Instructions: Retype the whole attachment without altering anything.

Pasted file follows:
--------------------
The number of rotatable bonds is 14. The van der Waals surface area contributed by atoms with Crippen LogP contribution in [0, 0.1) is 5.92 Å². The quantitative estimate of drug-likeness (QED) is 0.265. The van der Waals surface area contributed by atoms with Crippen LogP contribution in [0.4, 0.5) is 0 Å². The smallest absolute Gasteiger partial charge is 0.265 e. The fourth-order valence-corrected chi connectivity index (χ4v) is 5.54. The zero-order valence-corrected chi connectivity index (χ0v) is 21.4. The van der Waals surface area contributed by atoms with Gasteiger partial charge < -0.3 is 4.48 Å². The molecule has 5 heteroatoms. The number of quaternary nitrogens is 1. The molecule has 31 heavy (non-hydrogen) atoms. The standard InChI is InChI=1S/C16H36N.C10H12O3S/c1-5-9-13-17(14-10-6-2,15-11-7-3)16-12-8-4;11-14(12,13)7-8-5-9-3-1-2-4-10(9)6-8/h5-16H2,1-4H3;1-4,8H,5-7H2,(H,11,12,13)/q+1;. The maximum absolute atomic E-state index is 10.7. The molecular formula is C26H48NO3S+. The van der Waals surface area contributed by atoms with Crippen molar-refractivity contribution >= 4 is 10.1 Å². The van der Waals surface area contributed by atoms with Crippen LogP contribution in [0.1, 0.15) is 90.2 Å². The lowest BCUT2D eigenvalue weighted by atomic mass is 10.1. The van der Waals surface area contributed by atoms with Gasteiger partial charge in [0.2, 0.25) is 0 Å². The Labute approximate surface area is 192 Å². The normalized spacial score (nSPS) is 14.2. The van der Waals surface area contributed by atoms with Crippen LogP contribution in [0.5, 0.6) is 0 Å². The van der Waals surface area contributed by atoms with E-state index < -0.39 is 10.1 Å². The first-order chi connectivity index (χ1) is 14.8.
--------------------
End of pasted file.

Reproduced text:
The number of rotatable bonds is 14. The van der Waals surface area contributed by atoms with Crippen LogP contribution in [0, 0.1) is 5.92 Å². The quantitative estimate of drug-likeness (QED) is 0.265. The van der Waals surface area contributed by atoms with Crippen LogP contribution in [0.4, 0.5) is 0 Å². The smallest absolute Gasteiger partial charge is 0.265 e. The fourth-order valence-corrected chi connectivity index (χ4v) is 5.54. The zero-order valence-corrected chi connectivity index (χ0v) is 21.4. The van der Waals surface area contributed by atoms with Gasteiger partial charge < -0.3 is 4.48 Å². The molecule has 5 heteroatoms. The number of quaternary nitrogens is 1. The molecule has 31 heavy (non-hydrogen) atoms. The standard InChI is InChI=1S/C16H36N.C10H12O3S/c1-5-9-13-17(14-10-6-2,15-11-7-3)16-12-8-4;11-14(12,13)7-8-5-9-3-1-2-4-10(9)6-8/h5-16H2,1-4H3;1-4,8H,5-7H2,(H,11,12,13)/q+1;. The maximum absolute atomic E-state index is 10.7. The molecular formula is C26H48NO3S+. The van der Waals surface area contributed by atoms with Crippen molar-refractivity contribution >= 4 is 10.1 Å². The van der Waals surface area contributed by atoms with Crippen LogP contribution in [0.1, 0.15) is 90.2 Å². The lowest BCUT2D eigenvalue weighted by atomic mass is 10.1. The van der Waals surface area contributed by atoms with Gasteiger partial charge in [0.2, 0.25) is 0 Å². The Labute approximate surface area is 192 Å². The normalized spacial score (nSPS) is 14.2. The van der Waals surface area contributed by atoms with Crippen LogP contribution in [0.5, 0.6) is 0 Å². The van der Waals surface area contributed by atoms with E-state index < -0.39 is 10.1 Å². The first-order chi connectivity index (χ1) is 14.8.